I, too, get annoyed when people tell me I must be passionate about music and good at it, since “all math people are”—like it’s a character flaw if I’m not. So I can understand Alexander’s annoyance: no one likes to have something they’re mediocre at constantly rubbed in their faces, as if it were a failure of will rather than just a poor draw in the genetic lottery.

    But maybe it would make Alexander feel better if he knew that the people who made these remarks were more likely expressing praise and astonishment. As in: “the clarity of thought that I normally only ever see in people who are good at math and like it, you have in spades, despite saying that you’re bad at math and don’t like it. As such, you force me to expand my mental model of what it can mean to think clearly. And, for what you’re doing, you clearly don’t need to be good at math to reach accurate conclusions, even though virtually anyone else would need to be.”

    I’m sure there are others I’m missing, but when I try to think of people who can reason with the clarity I associate with math, despite seeming to have no great interest in or aptitude for math, I come up almost empty, except for

    (a) Scott Alexander, and
    (b) some famous evolutionary biologists (Richard Dawkins, Steven Pinker, Darwin himself).

  24. Alejandro Says:

    The Transhumanist Fables are short and hilarious:

    Of his serious articles, besides the already mentioned Meditations on Moloch (which is connected with your recent post on Malthusian traps), I recommend ” A Thrive/Survive Theory Of The Political Spectrum”:…

  25. BT_Uytya Says:

    Several serious ones:

    * which is about Almost Fully General Counterarguments, applies to many debates and ends with hilarious scene;
    * (somewhat related ones: and which remind you that the world is very complicated and confusing mess)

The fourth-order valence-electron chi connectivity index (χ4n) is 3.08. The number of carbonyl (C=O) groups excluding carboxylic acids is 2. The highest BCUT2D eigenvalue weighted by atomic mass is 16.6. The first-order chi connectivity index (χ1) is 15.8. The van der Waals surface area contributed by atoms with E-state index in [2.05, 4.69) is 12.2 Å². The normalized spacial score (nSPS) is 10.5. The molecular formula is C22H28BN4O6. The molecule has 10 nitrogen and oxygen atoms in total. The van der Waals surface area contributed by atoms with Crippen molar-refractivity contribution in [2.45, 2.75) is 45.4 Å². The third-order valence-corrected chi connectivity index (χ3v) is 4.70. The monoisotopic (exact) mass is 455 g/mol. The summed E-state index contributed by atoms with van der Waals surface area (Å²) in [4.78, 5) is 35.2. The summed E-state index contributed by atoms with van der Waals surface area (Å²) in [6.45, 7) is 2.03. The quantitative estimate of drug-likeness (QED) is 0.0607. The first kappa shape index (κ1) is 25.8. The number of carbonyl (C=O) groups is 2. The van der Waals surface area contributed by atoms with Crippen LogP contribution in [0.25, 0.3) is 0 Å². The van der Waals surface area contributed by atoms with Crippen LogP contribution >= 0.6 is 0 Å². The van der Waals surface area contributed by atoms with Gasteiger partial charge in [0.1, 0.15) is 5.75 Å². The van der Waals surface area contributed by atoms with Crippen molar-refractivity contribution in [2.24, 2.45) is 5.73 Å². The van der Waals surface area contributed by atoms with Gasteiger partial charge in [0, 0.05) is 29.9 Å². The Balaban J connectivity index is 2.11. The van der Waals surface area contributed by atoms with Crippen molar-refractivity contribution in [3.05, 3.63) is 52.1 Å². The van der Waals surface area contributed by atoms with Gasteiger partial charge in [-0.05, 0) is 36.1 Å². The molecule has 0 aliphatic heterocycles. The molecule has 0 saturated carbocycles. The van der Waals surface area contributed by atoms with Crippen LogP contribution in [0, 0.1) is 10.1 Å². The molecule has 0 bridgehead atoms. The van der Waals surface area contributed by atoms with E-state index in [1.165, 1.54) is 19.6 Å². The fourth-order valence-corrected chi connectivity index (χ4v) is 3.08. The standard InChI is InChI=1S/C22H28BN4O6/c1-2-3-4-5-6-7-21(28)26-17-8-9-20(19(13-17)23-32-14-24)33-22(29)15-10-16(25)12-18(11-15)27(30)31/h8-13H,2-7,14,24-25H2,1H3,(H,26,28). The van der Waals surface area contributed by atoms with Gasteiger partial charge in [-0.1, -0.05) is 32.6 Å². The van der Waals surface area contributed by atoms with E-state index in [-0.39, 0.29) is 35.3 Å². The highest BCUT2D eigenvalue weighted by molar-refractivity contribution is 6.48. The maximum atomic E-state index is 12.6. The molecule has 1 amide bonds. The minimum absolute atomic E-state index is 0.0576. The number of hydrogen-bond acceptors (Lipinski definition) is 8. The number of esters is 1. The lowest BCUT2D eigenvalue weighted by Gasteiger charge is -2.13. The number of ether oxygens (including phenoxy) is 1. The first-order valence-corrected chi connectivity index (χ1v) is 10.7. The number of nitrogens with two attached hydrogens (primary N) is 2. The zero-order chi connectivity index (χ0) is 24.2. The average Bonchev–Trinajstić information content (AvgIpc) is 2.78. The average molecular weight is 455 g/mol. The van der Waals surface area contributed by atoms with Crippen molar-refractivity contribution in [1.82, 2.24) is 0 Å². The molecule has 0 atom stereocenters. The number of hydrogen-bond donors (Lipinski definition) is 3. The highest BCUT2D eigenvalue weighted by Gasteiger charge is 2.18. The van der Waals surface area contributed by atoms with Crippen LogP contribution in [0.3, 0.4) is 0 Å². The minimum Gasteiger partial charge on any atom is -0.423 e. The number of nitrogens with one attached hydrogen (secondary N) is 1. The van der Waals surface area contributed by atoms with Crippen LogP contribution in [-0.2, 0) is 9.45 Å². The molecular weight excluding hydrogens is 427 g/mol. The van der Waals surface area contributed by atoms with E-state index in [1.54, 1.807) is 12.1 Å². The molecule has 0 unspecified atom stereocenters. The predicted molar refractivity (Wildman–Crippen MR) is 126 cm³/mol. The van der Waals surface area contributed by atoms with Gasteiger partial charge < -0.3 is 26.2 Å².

* I second Meditations on Moloch, which is very long, but worth it and somewhat scary in a Lovecrafty way. A companion piece to Moloch (you could start with this one if you want to get a general idea): , also there is an earlier

  26. Ajit R. Jadhav Says:

    Scott #23,

    How about lawyers? … No, really. … I mean, think, judges (say SC judges) have to be lawyers first…


  27. wolfgang Says:

    Scott considers this one as (one of) his top post:

    I think it is very important but be warned, it is not “easy reading”.

  28. Shmi Nux Says:

    wolfgang #27 Yet another Scott A had a good job working through the issues:

  29. wolfgang Says:

    @Shmi #28 I don’t want to discuss “physician-assisted suicide” at this point – I just want to know if it is true that most doctors would refuse treatment in hospitals (at a late stage in life) which a majority of other people receive.

    If this is indeed true then I think everybody should be aware of this fact.

  30. John Sidles Says:

    Wolfgang wonders  “I just want to know if it is true that most doctors would refuse treatment in hospitals (at a late stage in life) which a majority of other people receive.”

    It is true. For details, see the recent PLOS 1 survey by Periyakoil et al. “Do unto others: doctors’ personal end-of-life resuscitation preferences and their attitudes toward advance directives” (2014).